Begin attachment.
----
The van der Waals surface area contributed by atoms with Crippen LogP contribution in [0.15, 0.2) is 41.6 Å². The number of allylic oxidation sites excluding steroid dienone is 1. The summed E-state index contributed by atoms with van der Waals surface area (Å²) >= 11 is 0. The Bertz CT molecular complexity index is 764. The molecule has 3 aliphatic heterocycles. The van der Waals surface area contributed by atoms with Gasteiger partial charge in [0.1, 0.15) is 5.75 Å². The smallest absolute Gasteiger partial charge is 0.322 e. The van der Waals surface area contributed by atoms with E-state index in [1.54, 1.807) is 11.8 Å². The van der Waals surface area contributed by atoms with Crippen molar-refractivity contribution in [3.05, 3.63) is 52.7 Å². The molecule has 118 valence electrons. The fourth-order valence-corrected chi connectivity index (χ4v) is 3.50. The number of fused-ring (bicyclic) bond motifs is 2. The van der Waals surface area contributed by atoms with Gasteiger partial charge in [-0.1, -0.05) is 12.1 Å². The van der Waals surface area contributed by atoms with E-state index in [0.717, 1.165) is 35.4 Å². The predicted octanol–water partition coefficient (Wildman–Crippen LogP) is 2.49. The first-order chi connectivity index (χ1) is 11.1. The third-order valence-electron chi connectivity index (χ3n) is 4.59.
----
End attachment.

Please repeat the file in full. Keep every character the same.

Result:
The van der Waals surface area contributed by atoms with Crippen LogP contribution in [0.15, 0.2) is 41.6 Å². The number of allylic oxidation sites excluding steroid dienone is 1. The summed E-state index contributed by atoms with van der Waals surface area (Å²) >= 11 is 0. The Bertz CT molecular complexity index is 764. The molecule has 3 aliphatic heterocycles. The van der Waals surface area contributed by atoms with Gasteiger partial charge in [0.1, 0.15) is 5.75 Å². The smallest absolute Gasteiger partial charge is 0.322 e. The van der Waals surface area contributed by atoms with E-state index in [1.54, 1.807) is 11.8 Å². The van der Waals surface area contributed by atoms with Crippen molar-refractivity contribution in [3.05, 3.63) is 52.7 Å². The molecule has 118 valence electrons. The fourth-order valence-corrected chi connectivity index (χ4v) is 3.50. The number of fused-ring (bicyclic) bond motifs is 2. The van der Waals surface area contributed by atoms with Gasteiger partial charge in [-0.1, -0.05) is 12.1 Å². The van der Waals surface area contributed by atoms with E-state index in [0.717, 1.165) is 35.4 Å². The predicted octanol–water partition coefficient (Wildman–Crippen LogP) is 2.49. The first-order chi connectivity index (χ1) is 11.1. The third-order valence-electron chi connectivity index (χ3n) is 4.59.